Stress Free Moving with Pets
Moving to a new home /city might be exciting for us but can be stressful on our pets.
Routines change, pet owners are anxious themselves and our pets take their cues from us.
A move might mean that they are moved to the new location without all the family members present. They don’t have their bed and toys they are familiar with , things look and smell different. This can put stress on your pet and cause health issues like vomiting, diarrhea , loss of appetite.
Before the move:
Pets know something is up…you start packing boxes, rearranging things and deep cleaning. Strangers come in and out of the house, repairs are done and things are just not the same. As you get busier your pets’ routine might change as well…meal time might start to vary, they might get less exercise and attention and they spend more time locked away in a room or kennel as you are trying to get things done. All of this contributes to the stress your pet feels even before you move.
Keep an eye out for signs of stress and anxiety including not eating, whining, going to the bathroom in the house etc.
To minimize the stress level
- Try to keep mealtimes and routine around mealtime the same as before.
- Play with your pet. Nothing stresses a pet more than to be suddenly ignored. Make sure they still get the attention they are used to.
- Keep taking your dog for walks. Take your dog with you when you leave the house for showings etc.
During the move:
Moving is such a hectic time. Whether you are moving to a different city or just across town your pet will be stressed.
- Keep them with you if at all possible. Your pet knew something was up prior to moving day and leaving them at a boarding facility or with friends can make the situation worse.
- Have your pet properly identified (especially dogs and cats). If they get away during the move you may never see them again. It is best to have them microchipped and have an ID tag on their collar.
- Make sure you have familiar toys and their bed with you. Even if you are planning on buying new toys, beds etc. ,make sure you have some of the familiar ones with you. Have them in the new house when you arrive with your pet.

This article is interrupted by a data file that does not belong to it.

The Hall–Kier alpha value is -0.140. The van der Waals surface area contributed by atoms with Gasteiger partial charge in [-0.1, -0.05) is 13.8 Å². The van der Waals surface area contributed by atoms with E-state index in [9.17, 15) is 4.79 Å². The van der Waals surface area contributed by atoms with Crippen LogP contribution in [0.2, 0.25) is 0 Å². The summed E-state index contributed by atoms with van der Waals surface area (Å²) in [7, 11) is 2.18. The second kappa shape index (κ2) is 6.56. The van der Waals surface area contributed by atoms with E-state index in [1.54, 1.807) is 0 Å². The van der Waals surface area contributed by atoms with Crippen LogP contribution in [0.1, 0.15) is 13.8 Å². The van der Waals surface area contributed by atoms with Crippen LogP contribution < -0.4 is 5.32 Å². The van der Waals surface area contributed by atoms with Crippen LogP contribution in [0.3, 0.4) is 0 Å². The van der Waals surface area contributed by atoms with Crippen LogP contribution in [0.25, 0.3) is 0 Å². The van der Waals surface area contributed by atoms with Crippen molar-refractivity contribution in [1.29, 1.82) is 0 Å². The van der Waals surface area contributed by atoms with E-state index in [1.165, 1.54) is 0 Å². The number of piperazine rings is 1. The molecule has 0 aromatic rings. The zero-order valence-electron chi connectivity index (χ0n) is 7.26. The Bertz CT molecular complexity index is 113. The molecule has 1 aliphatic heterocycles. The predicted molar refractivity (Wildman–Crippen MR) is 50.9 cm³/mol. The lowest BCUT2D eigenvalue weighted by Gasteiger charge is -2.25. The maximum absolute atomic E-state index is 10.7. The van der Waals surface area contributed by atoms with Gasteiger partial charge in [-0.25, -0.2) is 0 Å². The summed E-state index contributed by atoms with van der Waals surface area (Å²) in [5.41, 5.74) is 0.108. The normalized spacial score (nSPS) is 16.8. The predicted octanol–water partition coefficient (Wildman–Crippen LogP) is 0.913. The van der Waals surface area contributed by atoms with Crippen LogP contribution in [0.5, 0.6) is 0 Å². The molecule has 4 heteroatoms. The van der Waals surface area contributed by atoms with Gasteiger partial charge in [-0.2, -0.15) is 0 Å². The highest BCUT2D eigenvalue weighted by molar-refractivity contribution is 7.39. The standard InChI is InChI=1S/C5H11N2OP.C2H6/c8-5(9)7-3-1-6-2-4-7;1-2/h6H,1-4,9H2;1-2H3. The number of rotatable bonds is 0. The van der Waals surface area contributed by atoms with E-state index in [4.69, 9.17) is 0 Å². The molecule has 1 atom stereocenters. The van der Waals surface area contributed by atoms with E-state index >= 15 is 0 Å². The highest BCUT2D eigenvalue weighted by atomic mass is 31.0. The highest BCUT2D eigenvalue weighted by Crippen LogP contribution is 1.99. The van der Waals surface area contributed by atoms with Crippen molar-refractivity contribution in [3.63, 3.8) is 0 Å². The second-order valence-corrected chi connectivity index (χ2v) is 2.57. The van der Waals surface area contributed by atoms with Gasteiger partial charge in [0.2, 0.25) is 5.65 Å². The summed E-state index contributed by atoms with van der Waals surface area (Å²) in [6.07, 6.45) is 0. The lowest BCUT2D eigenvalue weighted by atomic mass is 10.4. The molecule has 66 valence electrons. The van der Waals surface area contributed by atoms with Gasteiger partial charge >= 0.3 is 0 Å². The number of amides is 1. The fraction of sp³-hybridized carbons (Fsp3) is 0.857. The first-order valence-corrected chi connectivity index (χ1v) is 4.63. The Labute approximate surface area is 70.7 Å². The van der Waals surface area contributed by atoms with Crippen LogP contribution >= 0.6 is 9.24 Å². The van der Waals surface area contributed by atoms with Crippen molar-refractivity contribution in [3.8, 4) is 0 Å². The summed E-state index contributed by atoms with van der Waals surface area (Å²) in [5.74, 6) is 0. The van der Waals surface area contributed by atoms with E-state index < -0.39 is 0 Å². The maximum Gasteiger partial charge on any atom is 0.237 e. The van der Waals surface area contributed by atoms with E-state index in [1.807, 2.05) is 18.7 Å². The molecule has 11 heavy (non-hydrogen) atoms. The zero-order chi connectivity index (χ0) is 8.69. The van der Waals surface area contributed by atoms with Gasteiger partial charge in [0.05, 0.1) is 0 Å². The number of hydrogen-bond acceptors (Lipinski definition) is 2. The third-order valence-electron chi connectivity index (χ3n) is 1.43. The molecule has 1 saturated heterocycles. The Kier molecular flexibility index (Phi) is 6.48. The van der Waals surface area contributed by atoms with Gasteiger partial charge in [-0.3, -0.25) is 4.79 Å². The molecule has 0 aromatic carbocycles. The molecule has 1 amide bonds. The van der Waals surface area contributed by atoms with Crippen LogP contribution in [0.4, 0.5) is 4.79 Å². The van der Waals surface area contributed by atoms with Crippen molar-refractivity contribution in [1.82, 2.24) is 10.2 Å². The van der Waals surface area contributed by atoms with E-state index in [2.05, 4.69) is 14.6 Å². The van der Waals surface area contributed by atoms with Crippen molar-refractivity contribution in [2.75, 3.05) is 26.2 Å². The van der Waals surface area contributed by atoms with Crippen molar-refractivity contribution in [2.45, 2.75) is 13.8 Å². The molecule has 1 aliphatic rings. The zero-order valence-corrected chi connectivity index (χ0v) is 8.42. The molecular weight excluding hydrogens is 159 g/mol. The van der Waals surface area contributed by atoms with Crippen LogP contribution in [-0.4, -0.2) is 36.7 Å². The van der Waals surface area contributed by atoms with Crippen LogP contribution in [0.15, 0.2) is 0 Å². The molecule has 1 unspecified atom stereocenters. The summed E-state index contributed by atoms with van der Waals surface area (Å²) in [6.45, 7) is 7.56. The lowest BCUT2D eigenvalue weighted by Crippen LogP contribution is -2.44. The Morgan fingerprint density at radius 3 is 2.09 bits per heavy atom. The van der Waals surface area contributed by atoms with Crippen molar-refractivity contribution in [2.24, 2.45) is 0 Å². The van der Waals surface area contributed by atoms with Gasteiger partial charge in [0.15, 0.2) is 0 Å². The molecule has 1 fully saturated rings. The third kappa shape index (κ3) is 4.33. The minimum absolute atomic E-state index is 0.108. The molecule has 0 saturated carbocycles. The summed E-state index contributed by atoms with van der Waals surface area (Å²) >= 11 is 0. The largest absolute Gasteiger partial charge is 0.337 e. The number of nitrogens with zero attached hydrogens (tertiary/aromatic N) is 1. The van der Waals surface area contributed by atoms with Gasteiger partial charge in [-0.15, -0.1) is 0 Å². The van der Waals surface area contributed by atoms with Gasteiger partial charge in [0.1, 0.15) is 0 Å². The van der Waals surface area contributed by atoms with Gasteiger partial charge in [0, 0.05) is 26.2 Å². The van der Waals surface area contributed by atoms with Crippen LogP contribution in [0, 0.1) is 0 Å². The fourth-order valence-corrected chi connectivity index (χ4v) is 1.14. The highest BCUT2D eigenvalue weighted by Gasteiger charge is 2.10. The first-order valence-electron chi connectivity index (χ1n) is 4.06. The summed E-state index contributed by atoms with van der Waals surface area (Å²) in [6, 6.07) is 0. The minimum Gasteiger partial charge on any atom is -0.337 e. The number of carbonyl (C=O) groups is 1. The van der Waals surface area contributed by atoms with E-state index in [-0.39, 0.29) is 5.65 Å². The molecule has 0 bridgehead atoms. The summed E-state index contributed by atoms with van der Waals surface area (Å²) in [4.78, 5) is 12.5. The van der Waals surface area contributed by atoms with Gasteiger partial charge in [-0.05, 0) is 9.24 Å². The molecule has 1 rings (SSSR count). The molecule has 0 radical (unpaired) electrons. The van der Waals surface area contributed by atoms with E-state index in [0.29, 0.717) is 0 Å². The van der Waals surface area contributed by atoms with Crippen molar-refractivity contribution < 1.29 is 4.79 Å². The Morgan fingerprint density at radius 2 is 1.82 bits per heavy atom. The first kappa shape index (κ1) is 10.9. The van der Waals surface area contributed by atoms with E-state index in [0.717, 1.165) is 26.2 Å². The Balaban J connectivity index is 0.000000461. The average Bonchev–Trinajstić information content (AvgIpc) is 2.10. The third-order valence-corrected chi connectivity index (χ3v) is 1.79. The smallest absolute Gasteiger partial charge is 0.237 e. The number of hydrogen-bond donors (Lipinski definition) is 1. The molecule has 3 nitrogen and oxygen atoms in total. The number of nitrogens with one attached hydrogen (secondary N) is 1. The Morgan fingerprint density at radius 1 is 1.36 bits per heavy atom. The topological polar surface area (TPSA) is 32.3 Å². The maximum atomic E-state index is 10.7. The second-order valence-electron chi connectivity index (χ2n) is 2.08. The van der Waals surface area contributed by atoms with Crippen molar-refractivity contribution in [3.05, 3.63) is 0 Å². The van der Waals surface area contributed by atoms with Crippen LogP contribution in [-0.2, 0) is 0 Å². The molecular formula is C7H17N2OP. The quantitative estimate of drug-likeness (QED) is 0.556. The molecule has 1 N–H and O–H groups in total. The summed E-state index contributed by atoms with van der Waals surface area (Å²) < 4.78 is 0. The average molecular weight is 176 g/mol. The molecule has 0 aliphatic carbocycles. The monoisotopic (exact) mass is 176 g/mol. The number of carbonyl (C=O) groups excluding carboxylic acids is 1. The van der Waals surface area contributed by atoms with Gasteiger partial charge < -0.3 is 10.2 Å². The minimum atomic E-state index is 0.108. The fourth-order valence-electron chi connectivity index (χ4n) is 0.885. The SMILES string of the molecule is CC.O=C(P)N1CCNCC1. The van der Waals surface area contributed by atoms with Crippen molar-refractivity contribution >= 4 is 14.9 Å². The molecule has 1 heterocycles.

- Play… like during the pre-move make sure you make time for play, walks etc.
After the Move:
Once you are in the new house/apartment don’t forget your pets’ needs. Don’t let them roam free if you are not home. The unfamiliar surroundings stresses them and makes them anxious …prime time for bathroom accidents. A loose pet can also easily slip out the door when you arrive back home.
- Go back to “puppy rules.” For the first week or two, keep your dog on leash so you can watch them for accidents or chewing. If you are leaving them unattended, put them in a kennel.
- Routine: remember their routine and like before the move, stick to it. This will help your pet get comfortable quicker.
- Play: make sure your pet is still getting attention and play even while you are busy unloading boxes. This will help alleviate stress.
- Familiar smells: Keep your pets’ bed, toys, water bowls, etc., out there they can smell something familiar that’s “theirs.”
- Don’t have a house warming party with a bunch of people and your poor stressed pet the day after you move in. Give them time to acclimate to the new place before adding in more stressors. Same goes for getting a new pet, having some come visit/stay, etc.
- Avoid added stressors. If your pet hates getting groomed, a bath, a nail trim, etc., don’t do this immediately in the new house. Do all this before the stress of pre-moving begins so you are not adding stress upon stress.
What To Do For Stress:
- If your pet stops eating, has diarrhea or vomiting, acts nervous, scared, or withdraws and acts aloof, she is suffering from stress and needs some help.
- You should take your dog to the vet to get them checked out. Your vet can make sure there is nothing else going on and can prescribe medicine if needed. Above all, watch your pet closely for any health signs (a stressed pet can get sick easily!) and take precautions to make sure they do not get lose in a strange neighborhood.